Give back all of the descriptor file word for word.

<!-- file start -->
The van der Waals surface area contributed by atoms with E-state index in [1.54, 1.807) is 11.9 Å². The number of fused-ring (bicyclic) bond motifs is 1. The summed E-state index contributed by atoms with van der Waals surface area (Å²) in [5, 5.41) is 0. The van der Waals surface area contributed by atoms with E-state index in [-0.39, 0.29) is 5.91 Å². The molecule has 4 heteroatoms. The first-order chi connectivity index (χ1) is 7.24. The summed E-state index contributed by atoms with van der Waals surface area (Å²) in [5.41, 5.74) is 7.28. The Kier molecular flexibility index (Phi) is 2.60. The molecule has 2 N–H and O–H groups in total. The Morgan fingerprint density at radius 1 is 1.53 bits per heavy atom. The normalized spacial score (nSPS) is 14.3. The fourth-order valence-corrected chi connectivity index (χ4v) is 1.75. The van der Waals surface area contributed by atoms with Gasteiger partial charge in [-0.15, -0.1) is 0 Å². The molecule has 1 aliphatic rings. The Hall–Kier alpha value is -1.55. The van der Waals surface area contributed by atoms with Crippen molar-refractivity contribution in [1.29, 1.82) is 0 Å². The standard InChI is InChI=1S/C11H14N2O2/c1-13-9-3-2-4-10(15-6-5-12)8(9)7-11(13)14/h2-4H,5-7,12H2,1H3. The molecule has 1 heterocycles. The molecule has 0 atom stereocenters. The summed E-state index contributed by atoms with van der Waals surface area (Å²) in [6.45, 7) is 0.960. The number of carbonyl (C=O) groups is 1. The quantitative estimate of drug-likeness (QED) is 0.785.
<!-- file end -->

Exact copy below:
The van der Waals surface area contributed by atoms with E-state index in [1.54, 1.807) is 11.9 Å². The number of fused-ring (bicyclic) bond motifs is 1. The summed E-state index contributed by atoms with van der Waals surface area (Å²) in [5, 5.41) is 0. The van der Waals surface area contributed by atoms with E-state index in [-0.39, 0.29) is 5.91 Å². The molecule has 4 heteroatoms. The first-order chi connectivity index (χ1) is 7.24. The summed E-state index contributed by atoms with van der Waals surface area (Å²) in [5.41, 5.74) is 7.28. The Kier molecular flexibility index (Phi) is 2.60. The molecule has 2 N–H and O–H groups in total. The Morgan fingerprint density at radius 1 is 1.53 bits per heavy atom. The normalized spacial score (nSPS) is 14.3. The fourth-order valence-corrected chi connectivity index (χ4v) is 1.75. The van der Waals surface area contributed by atoms with Gasteiger partial charge in [-0.15, -0.1) is 0 Å². The molecule has 1 aliphatic rings. The Hall–Kier alpha value is -1.55. The van der Waals surface area contributed by atoms with Crippen molar-refractivity contribution in [1.29, 1.82) is 0 Å². The standard InChI is InChI=1S/C11H14N2O2/c1-13-9-3-2-4-10(15-6-5-12)8(9)7-11(13)14/h2-4H,5-7,12H2,1H3. The molecule has 1 heterocycles. The molecule has 0 atom stereocenters. The summed E-state index contributed by atoms with van der Waals surface area (Å²) in [6.45, 7) is 0.960. The number of carbonyl (C=O) groups is 1. The quantitative estimate of drug-likeness (QED) is 0.785.